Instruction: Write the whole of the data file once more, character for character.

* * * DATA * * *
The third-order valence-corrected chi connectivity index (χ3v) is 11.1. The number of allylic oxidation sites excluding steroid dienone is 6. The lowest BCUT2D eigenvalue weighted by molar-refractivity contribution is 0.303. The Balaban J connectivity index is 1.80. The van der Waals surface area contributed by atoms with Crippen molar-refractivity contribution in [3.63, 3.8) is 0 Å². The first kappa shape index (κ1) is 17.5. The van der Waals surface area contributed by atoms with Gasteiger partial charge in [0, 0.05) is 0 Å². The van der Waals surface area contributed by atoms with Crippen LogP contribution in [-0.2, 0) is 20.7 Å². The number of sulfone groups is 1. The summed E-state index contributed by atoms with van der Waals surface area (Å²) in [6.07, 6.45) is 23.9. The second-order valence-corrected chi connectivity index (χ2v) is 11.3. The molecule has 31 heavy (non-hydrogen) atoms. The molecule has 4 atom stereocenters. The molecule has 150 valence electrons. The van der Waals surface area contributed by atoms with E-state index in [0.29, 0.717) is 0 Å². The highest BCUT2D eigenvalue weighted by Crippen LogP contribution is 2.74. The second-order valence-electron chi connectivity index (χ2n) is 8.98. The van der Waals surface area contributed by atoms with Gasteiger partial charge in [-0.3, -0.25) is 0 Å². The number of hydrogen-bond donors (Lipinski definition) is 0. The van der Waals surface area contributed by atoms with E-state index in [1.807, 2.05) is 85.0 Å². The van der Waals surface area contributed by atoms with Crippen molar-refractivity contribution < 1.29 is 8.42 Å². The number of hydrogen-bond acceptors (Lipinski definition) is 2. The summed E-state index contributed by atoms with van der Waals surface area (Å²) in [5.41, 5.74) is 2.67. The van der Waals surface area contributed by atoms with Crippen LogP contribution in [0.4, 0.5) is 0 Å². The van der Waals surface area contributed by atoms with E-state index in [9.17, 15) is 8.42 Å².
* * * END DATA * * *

The third-order valence-corrected chi connectivity index (χ3v) is 11.1. The number of allylic oxidation sites excluding steroid dienone is 6. The lowest BCUT2D eigenvalue weighted by molar-refractivity contribution is 0.303. The Balaban J connectivity index is 1.80. The van der Waals surface area contributed by atoms with Crippen molar-refractivity contribution in [3.63, 3.8) is 0 Å². The first kappa shape index (κ1) is 17.5. The van der Waals surface area contributed by atoms with Gasteiger partial charge in [0, 0.05) is 0 Å². The van der Waals surface area contributed by atoms with Crippen LogP contribution in [-0.2, 0) is 20.7 Å². The number of sulfone groups is 1. The summed E-state index contributed by atoms with van der Waals surface area (Å²) in [6.07, 6.45) is 23.9. The second-order valence-corrected chi connectivity index (χ2v) is 11.3. The molecule has 31 heavy (non-hydrogen) atoms. The molecule has 4 atom stereocenters. The molecule has 150 valence electrons. The van der Waals surface area contributed by atoms with E-state index in [0.29, 0.717) is 0 Å². The highest BCUT2D eigenvalue weighted by Crippen LogP contribution is 2.74. The second-order valence-electron chi connectivity index (χ2n) is 8.98. The van der Waals surface area contributed by atoms with Gasteiger partial charge in [-0.3, -0.25) is 0 Å². The number of hydrogen-bond donors (Lipinski definition) is 0. The van der Waals surface area contributed by atoms with E-state index in [1.807, 2.05) is 85.0 Å². The van der Waals surface area contributed by atoms with Crippen molar-refractivity contribution < 1.29 is 8.42 Å². The number of hydrogen-bond acceptors (Lipinski definition) is 2. The summed E-state index contributed by atoms with van der Waals surface area (Å²) in [5.41, 5.74) is 2.67. The van der Waals surface area contributed by atoms with Crippen LogP contribution in [0.4, 0.5) is 0 Å². The van der Waals surface area contributed by atoms with E-state index in [9.17, 15) is 8.42 Å².